The Big Ten is trying to make life difficult, really difficult, on the College Football Playoff committee.
Ohio State (11-1), the Big Ten’s only one-loss team, will not be in the Big Ten championship game, but the Buckeyes will likely be in the CFP’s final four.
That, in of itself, is not necessarily a problem. The four best teams, regardless of conference affiliation, should play for the national title.
What is a problem is if Penn State, which already has a head-to-head win over Ohio State (hence the Buckeyes’ absence from the conference title game), wins the Big Ten title and then is passed over for the national playoff by … Ohio State.
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That wouldn’t make a lot of sense and there’s bound to be a lot of unhappy people, either way.
Penn State (10-2) has one more loss than Ohio State (42-39 at Pitt on Sept. 10 and 49-10 at Michigan on Sept. 24) but is that enough to justify leaving the Nittany Lions out if they have a head-to-head win and the Big Ten title?
And Ohio State, which was ranked No. 2 this week in the CFP, has wins over the No. 3 (Michigan), No. 6 (Wisconsin), No. 8 (Oklahoma) and No. 16 (Nebraska) teams. Not even undisputed No. 1 Alabama can top that resume.
Wisconsin, of all teams, could save the CFP from this specific dilemma and create another. The Badgers (10-2) face Penn State in the Big Ten title game on Saturday. If they win, the comparison between Ohio State and Wisconsin becomes a little easier. The Buckeyes beat the Badgers, 30-23 in Madison on Oct. 15.
The problem if Wisconsin wins is more political. Barry Alvarez, the athletic director at Wisconsin, is widely considered to be the strongest personality in the CFP room, along with former Nebraska coach Tom Osborne.
Will the committee take a two-loss Wisconsin over a one-loss champion from the Pac-12, potentially Washington? The Huskies are No. 5 in the latest rankings and beat No. 23 Washington State last week and play No. 9 Colorado in the Pac-12 title game this week.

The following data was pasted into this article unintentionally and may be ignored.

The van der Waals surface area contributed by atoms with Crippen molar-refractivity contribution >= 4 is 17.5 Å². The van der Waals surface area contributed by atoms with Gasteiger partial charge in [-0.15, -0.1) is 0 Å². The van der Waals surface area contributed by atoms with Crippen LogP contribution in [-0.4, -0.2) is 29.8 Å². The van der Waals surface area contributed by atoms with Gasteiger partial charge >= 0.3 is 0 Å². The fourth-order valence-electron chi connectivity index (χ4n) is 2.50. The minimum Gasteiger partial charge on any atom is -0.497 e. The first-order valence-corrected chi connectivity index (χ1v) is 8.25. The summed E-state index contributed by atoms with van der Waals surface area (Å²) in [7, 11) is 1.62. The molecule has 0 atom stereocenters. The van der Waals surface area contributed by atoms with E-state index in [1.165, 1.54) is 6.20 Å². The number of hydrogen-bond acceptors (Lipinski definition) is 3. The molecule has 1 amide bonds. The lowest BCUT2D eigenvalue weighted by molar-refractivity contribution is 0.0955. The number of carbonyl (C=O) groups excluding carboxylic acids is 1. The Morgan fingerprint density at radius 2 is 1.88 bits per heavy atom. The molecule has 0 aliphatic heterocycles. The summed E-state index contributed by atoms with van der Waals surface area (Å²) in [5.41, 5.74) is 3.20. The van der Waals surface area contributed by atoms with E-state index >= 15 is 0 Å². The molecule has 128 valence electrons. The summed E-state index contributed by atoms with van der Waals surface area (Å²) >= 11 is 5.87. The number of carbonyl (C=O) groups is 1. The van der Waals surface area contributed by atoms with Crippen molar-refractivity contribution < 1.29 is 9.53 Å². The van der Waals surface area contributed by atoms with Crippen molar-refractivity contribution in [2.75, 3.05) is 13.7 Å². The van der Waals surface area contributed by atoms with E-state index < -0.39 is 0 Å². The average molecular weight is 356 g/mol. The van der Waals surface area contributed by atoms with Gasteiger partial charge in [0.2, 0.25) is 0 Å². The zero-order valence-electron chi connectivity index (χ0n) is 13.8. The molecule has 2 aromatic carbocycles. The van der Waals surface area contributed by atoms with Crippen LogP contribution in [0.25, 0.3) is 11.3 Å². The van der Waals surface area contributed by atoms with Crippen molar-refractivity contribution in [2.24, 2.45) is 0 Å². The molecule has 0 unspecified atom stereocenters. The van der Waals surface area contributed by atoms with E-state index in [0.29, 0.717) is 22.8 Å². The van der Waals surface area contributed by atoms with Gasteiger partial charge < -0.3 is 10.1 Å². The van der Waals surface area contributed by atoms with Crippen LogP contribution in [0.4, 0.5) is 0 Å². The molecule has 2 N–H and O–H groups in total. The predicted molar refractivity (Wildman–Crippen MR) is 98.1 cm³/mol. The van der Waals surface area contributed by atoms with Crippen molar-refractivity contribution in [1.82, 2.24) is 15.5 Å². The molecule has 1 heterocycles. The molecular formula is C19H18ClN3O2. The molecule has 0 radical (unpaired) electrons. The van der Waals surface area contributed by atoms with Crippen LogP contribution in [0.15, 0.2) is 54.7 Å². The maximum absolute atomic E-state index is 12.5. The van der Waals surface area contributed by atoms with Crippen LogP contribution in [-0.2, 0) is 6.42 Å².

Maybe Colorado will help the committee or Virginia Tech could, too. Who knows what the committee will do, but the Big Ten is making them work and certainly putting the 3-year-old system to the test.
A weekly review of who’s trending:
↑ N.C. State: The Wolfpack went from almost to at last with its 28-21 upset of North Carolina on Friday. After so many close calls, and tough losses, it was good to see a reward for the players and coaches.
↑ Pitt-Syracuse offenses: The two teams combined for 20 touchdowns (20!) and 1,312 yards in the highest-scoring regulation game in FBS history, a 76-61 Pittsburgh win. The Panthers had more points than offensive plays (59).
↓ Louisville: What in the world happened to Louisville’s defense? The Cardinals gave up 41 points to rival Kentucky, a week after giving up 36 to Houston. Those two nonconference losses are difficult to reconcile given the way the Cardinals started the season and ran roughshod through the ACC.
↓ Pitt-Syracuse defenses: And all that offense means there was absolutely no one playing any defense at any point in this game. For a defensive-minded coach like Pitt’s Pat Narduzzi, that’s not easy to take.
“I’ve never been in a game like that,” Narduzzi, the winning coach said. “I don’t ever want to be in a game like that again.”